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USDA and Peace Corps Team Up in Screwworm Eradication Efforts in Panama

Over the past few months, USDA’s Animal and Plant Health Inspection Service (APHIS), as part of the U.S. Panama Commission for Eradication of Screwworm, has started to partner with Peace Corps Volunteers in Panama to enhance APHIS’ surveillance activities. Volunteers will be working in rural Panama and meeting with local communities to raise awareness about as well as report suspected cases of New World screwworm, one of the most costly and economically significant pests of livestock in South America.

The New World screwworm is a parasite of warm-blooded animals, including humans. Female screwworms are attracted to and lay their eggs in exposed flesh wounds.  After eggs hatch, larvae burrow and feed on flesh, causing severe tissue damage and may even be lethal to the host. The screwworm was eradicated from the United States, Mexico, Puerto Rico, the Virgin Islands, Curacao and, finally, all of Central America in 2006 using the Sterile Insect Technique in which sterile male flies are released in massive numbers to mate with wild female populations. The mated female flies then lay non-viable eggs, leading to a decrease and subsequent eradication of screwworm populations. To prevent the screwworm from spreading north of South America, The Commission is maintaining a barrier at the Darien Gap between Panama and Colombia, by utilizing both preventive release of sterile flies and field surveillance.

Painting American Agriculture by Numbers

2013 is the International Year of Statistics. As part of this global event, every month this year USDA’s National Agricultural Statistics Service will profile careers of individuals who are making significant contributions to improve agricultural statistics in the United States.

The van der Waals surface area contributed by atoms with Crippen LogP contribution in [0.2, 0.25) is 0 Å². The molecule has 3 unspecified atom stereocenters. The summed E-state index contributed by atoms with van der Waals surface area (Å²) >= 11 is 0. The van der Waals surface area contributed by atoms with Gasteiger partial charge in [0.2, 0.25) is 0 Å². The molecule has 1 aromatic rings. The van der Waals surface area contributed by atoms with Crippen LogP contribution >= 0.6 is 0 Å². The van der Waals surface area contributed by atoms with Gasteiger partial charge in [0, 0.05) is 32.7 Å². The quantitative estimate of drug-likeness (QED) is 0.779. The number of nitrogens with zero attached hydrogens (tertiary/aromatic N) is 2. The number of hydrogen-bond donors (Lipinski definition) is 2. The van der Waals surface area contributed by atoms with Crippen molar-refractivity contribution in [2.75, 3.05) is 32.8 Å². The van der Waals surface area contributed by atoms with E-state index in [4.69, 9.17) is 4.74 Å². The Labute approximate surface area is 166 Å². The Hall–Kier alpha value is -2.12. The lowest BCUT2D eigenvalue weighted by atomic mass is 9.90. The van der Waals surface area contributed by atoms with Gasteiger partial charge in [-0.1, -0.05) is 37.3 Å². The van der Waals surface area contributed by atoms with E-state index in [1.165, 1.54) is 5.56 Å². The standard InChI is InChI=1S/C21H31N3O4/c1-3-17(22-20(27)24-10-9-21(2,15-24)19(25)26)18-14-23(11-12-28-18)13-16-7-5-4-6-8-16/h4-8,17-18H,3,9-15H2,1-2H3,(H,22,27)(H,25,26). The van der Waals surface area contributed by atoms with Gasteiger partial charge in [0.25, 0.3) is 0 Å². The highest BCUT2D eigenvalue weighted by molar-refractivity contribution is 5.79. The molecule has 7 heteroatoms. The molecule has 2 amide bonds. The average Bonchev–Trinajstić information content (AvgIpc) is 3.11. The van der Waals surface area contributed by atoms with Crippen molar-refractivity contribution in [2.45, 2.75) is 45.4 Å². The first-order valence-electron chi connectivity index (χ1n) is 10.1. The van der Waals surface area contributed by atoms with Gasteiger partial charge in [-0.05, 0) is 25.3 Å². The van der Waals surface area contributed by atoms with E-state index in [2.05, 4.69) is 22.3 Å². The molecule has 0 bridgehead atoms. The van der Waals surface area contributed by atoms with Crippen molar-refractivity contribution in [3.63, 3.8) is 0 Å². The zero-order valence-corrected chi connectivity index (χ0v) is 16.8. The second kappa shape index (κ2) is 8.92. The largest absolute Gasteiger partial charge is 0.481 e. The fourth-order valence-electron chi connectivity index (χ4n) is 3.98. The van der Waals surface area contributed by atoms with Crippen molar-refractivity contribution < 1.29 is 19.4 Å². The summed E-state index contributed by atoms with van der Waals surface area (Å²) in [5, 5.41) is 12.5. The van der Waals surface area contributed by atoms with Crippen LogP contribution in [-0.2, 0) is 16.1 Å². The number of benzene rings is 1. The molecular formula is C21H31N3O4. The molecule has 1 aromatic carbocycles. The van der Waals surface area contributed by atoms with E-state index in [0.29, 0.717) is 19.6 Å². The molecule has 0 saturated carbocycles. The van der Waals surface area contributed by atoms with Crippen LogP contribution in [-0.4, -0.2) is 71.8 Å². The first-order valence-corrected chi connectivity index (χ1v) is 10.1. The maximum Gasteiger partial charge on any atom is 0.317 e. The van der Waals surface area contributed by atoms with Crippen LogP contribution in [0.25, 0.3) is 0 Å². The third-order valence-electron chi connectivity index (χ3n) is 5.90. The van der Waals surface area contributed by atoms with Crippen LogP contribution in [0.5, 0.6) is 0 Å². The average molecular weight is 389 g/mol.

I arrived at my present position, an agricultural statistician responsible for analyzing demographic data, by a rather circuitous route. I majored in History and German at Rice University in Houston, Texas. I knew I wanted to explore a different society and see another part of the world, so after I graduated from college, I joined the Peace Corps.  I was stationed in Cameroon for two years. That experience gave me a strong desire to be involved in international development activities. After returning to the United States, I attended graduate school at the University of Illinois and Stanford University, where I obtained degrees in Agricultural Economics. My studies involved several statistics courses, so when my interests turned closer to home, I was able to find a position with the National Agricultural Statistics Service using those skills I had gained along the way.

Returned Peace Corps Volunteers Find a Home at USDA

Peace Corps volunteers find themselves in a variety of locales covering a wide range of issues related to agriculture, education and health. And when they return, many of them have the opportunity to apply their Peace Corps experience to their professional lives back in the States. USDA’s Foreign Agricultural Service (FAS) boasts a large number of Returned Peace Corps Volunteers (RPCVs) working in a variety of program areas from scientific affairs to capacity building. In honor of Peace Corps Month and the 50th anniversary of the Corps, it is fitting to look at some of the Agency’s RPCVs and how their service in the Peace Corps has benefited their work at USDA.